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Willie moved back home to Texas in 1972. He let his hair and his beard grow long, wrote and sang the way he wanted, and – after signing with Columbia Records and gaining complete creative control over his records in 1975 – brought his own band into the studio. His debut release for the label, The Red Headed Stranger, was a minimalist concept album, recorded at Autumn Sound Studios in a suburb of Dallas, with help from engineer Phil York. It was a huge hit, thanks in part to Nelson’s spare cover of Fred Rose’s “Blue Eyes Crying in the Rain.” His brand of country – by then known as “Outlaw” – had become a sensation. Nelson would follow with LPs that revealed his versatility and wide-ranging interests, including collaborations with artists like Merle Haggard and Waylon Jennings, and 1978’s Stardust, a collection of classic pop songs that sold four million copies, garnered him a new audience, and is still considered one of his best works.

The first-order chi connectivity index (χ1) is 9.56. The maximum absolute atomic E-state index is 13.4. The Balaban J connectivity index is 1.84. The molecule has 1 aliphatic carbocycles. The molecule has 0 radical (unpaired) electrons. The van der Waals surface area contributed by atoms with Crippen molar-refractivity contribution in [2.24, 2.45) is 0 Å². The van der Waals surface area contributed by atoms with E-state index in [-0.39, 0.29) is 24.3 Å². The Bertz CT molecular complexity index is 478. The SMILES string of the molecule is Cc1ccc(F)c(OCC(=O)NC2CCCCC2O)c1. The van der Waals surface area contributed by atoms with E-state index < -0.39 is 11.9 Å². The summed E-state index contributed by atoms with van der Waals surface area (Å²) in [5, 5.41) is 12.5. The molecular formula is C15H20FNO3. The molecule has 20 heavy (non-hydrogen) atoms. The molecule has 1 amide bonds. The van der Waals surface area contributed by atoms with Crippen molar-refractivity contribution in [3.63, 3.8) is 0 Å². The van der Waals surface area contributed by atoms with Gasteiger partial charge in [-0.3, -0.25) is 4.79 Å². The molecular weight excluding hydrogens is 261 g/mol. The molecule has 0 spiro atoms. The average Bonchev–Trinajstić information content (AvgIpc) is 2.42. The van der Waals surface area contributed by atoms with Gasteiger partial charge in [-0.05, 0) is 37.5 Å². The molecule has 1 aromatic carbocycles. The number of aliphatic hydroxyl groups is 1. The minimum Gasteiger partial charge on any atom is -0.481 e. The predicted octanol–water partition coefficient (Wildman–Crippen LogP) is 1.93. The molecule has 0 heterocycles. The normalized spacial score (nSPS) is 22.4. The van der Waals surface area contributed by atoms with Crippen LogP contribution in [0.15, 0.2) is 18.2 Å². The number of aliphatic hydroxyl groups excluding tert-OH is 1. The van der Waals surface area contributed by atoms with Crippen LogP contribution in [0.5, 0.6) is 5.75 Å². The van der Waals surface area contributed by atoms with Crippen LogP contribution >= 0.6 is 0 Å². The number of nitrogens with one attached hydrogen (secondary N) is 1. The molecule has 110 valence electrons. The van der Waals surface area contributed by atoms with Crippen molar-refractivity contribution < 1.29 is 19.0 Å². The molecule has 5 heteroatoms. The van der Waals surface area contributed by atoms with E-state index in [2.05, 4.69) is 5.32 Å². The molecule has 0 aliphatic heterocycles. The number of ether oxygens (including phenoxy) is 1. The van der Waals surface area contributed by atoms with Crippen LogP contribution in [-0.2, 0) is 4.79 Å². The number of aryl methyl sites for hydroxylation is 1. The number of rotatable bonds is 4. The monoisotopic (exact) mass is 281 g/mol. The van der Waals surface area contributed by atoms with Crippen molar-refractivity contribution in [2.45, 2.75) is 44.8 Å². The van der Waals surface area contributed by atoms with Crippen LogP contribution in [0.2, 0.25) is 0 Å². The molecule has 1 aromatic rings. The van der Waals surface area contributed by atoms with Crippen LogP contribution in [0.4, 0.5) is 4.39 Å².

Nelson’s awards are numerous, including 11 CMAs, 12 GRAMMYs, and 6 ACMs. He was inducted into the Country Music Hall of Fame in 1993, received the GRAMMY Lifetime Achievement Award in 1999, and won the Library of Congress Gershwin Prize in 2015. In 2003, CMT placed him at No. 4 among the “Greatest Men of Country.” And, in 2008, his distinctive vocal style – once considered a deficit – earned him the No. 88 spot on Rolling Stone magazine’s list of 100 Greatest Singers of All Time.
Born: April 29, 1933, Abbott, Texas
Source : https://www.pbs.org/kenburns/country-music/willie-nelson-biography/256